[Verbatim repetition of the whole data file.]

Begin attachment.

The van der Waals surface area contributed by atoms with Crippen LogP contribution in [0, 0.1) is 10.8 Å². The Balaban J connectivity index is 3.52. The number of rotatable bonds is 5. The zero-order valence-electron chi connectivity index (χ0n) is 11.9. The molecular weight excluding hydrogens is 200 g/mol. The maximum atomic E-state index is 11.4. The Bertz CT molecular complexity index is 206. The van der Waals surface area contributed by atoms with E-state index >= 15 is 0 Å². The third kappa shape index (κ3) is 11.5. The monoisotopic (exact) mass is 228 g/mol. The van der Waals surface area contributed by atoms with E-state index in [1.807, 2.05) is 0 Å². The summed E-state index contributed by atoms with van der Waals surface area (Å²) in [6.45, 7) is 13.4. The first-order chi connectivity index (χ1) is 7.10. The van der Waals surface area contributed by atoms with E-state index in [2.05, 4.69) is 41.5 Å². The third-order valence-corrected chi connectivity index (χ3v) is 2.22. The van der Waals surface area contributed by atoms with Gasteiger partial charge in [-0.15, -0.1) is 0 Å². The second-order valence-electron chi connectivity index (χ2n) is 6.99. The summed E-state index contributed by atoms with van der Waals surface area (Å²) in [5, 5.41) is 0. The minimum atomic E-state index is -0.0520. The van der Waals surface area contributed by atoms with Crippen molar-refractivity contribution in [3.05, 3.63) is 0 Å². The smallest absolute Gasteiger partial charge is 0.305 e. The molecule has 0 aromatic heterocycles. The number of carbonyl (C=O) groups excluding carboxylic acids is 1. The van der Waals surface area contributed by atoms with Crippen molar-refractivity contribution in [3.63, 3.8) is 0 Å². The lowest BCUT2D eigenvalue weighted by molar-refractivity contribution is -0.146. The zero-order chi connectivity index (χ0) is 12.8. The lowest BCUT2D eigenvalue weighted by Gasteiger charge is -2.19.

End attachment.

The van der Waals surface area contributed by atoms with Crippen LogP contribution in [0, 0.1) is 10.8 Å². The Balaban J connectivity index is 3.52. The number of rotatable bonds is 5. The zero-order valence-electron chi connectivity index (χ0n) is 11.9. The molecular weight excluding hydrogens is 200 g/mol. The maximum atomic E-state index is 11.4. The Bertz CT molecular complexity index is 206. The van der Waals surface area contributed by atoms with E-state index >= 15 is 0 Å². The third kappa shape index (κ3) is 11.5. The monoisotopic (exact) mass is 228 g/mol. The van der Waals surface area contributed by atoms with E-state index in [1.807, 2.05) is 0 Å². The summed E-state index contributed by atoms with van der Waals surface area (Å²) in [6.45, 7) is 13.4. The first-order chi connectivity index (χ1) is 7.10. The van der Waals surface area contributed by atoms with E-state index in [2.05, 4.69) is 41.5 Å². The third-order valence-corrected chi connectivity index (χ3v) is 2.22. The van der Waals surface area contributed by atoms with Gasteiger partial charge in [-0.15, -0.1) is 0 Å². The second-order valence-electron chi connectivity index (χ2n) is 6.99. The summed E-state index contributed by atoms with van der Waals surface area (Å²) in [5, 5.41) is 0. The minimum atomic E-state index is -0.0520. The van der Waals surface area contributed by atoms with Crippen molar-refractivity contribution in [3.05, 3.63) is 0 Å². The smallest absolute Gasteiger partial charge is 0.305 e. The molecule has 0 aromatic heterocycles. The number of carbonyl (C=O) groups excluding carboxylic acids is 1. The van der Waals surface area contributed by atoms with Crippen molar-refractivity contribution in [3.63, 3.8) is 0 Å². The lowest BCUT2D eigenvalue weighted by molar-refractivity contribution is -0.146. The zero-order chi connectivity index (χ0) is 12.8. The lowest BCUT2D eigenvalue weighted by Gasteiger charge is -2.19.